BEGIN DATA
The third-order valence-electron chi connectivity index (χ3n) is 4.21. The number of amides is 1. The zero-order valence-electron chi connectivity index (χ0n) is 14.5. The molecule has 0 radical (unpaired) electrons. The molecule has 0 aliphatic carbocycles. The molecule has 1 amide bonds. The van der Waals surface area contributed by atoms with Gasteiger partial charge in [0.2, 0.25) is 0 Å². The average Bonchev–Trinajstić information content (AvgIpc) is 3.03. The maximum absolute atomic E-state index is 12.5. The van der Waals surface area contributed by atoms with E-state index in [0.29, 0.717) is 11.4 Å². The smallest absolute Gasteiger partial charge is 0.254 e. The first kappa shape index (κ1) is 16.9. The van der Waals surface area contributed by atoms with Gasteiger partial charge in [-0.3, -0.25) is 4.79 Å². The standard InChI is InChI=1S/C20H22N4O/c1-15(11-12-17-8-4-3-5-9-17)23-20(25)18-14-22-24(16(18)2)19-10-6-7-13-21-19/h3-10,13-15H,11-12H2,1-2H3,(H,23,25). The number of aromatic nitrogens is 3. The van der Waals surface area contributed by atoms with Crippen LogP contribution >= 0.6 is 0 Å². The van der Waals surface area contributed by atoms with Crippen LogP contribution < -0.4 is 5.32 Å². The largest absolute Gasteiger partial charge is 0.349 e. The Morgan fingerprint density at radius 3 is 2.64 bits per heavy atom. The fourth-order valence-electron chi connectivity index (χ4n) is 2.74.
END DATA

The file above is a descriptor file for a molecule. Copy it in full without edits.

The third-order valence-electron chi connectivity index (χ3n) is 4.21. The number of amides is 1. The zero-order valence-electron chi connectivity index (χ0n) is 14.5. The molecule has 0 radical (unpaired) electrons. The molecule has 0 aliphatic carbocycles. The molecule has 1 amide bonds. The van der Waals surface area contributed by atoms with Gasteiger partial charge in [0.2, 0.25) is 0 Å². The average Bonchev–Trinajstić information content (AvgIpc) is 3.03. The maximum absolute atomic E-state index is 12.5. The van der Waals surface area contributed by atoms with E-state index in [0.29, 0.717) is 11.4 Å². The smallest absolute Gasteiger partial charge is 0.254 e. The first kappa shape index (κ1) is 16.9. The van der Waals surface area contributed by atoms with Gasteiger partial charge in [-0.3, -0.25) is 4.79 Å². The standard InChI is InChI=1S/C20H22N4O/c1-15(11-12-17-8-4-3-5-9-17)23-20(25)18-14-22-24(16(18)2)19-10-6-7-13-21-19/h3-10,13-15H,11-12H2,1-2H3,(H,23,25). The number of aromatic nitrogens is 3. The van der Waals surface area contributed by atoms with Crippen LogP contribution >= 0.6 is 0 Å². The van der Waals surface area contributed by atoms with Crippen LogP contribution < -0.4 is 5.32 Å². The largest absolute Gasteiger partial charge is 0.349 e. The Morgan fingerprint density at radius 3 is 2.64 bits per heavy atom. The fourth-order valence-electron chi connectivity index (χ4n) is 2.74.